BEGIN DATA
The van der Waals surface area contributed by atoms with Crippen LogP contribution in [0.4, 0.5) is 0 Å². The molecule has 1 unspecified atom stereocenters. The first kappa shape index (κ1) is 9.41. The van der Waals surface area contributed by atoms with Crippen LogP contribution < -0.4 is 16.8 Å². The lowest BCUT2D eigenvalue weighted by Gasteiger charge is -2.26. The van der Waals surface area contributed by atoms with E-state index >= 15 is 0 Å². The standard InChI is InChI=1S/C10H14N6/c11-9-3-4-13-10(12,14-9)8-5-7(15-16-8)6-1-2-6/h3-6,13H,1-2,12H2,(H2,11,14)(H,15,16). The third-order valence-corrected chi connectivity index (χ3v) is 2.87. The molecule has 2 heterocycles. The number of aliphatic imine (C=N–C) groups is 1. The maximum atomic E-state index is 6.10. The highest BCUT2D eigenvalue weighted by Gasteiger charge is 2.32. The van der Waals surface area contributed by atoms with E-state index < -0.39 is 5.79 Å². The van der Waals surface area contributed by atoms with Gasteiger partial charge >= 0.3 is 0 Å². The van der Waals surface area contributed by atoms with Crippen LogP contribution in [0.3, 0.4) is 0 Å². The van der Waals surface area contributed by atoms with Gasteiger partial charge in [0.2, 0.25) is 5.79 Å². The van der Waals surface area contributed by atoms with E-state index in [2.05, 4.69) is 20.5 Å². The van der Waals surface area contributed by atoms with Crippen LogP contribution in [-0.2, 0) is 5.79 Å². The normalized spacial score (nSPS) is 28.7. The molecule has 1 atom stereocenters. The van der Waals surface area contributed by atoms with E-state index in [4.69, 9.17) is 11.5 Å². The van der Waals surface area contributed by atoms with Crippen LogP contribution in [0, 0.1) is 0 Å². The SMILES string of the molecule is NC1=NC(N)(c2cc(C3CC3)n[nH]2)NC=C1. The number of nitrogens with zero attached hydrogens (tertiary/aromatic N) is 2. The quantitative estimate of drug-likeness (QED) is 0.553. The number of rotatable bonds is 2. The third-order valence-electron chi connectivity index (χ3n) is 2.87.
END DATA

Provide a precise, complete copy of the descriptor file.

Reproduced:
The van der Waals surface area contributed by atoms with Crippen LogP contribution in [0.4, 0.5) is 0 Å². The molecule has 1 unspecified atom stereocenters. The first kappa shape index (κ1) is 9.41. The van der Waals surface area contributed by atoms with Crippen LogP contribution < -0.4 is 16.8 Å². The lowest BCUT2D eigenvalue weighted by Gasteiger charge is -2.26. The van der Waals surface area contributed by atoms with E-state index >= 15 is 0 Å². The standard InChI is InChI=1S/C10H14N6/c11-9-3-4-13-10(12,14-9)8-5-7(15-16-8)6-1-2-6/h3-6,13H,1-2,12H2,(H2,11,14)(H,15,16). The third-order valence-corrected chi connectivity index (χ3v) is 2.87. The molecule has 2 heterocycles. The number of aliphatic imine (C=N–C) groups is 1. The maximum atomic E-state index is 6.10. The highest BCUT2D eigenvalue weighted by Gasteiger charge is 2.32. The van der Waals surface area contributed by atoms with E-state index < -0.39 is 5.79 Å². The van der Waals surface area contributed by atoms with Gasteiger partial charge >= 0.3 is 0 Å². The van der Waals surface area contributed by atoms with Crippen LogP contribution in [0.3, 0.4) is 0 Å². The van der Waals surface area contributed by atoms with Gasteiger partial charge in [0.2, 0.25) is 5.79 Å². The van der Waals surface area contributed by atoms with E-state index in [2.05, 4.69) is 20.5 Å². The van der Waals surface area contributed by atoms with Crippen LogP contribution in [-0.2, 0) is 5.79 Å². The normalized spacial score (nSPS) is 28.7. The molecule has 1 atom stereocenters. The van der Waals surface area contributed by atoms with E-state index in [4.69, 9.17) is 11.5 Å². The van der Waals surface area contributed by atoms with Crippen LogP contribution in [0, 0.1) is 0 Å². The SMILES string of the molecule is NC1=NC(N)(c2cc(C3CC3)n[nH]2)NC=C1. The number of nitrogens with zero attached hydrogens (tertiary/aromatic N) is 2. The quantitative estimate of drug-likeness (QED) is 0.553. The number of rotatable bonds is 2. The third-order valence-electron chi connectivity index (χ3n) is 2.87.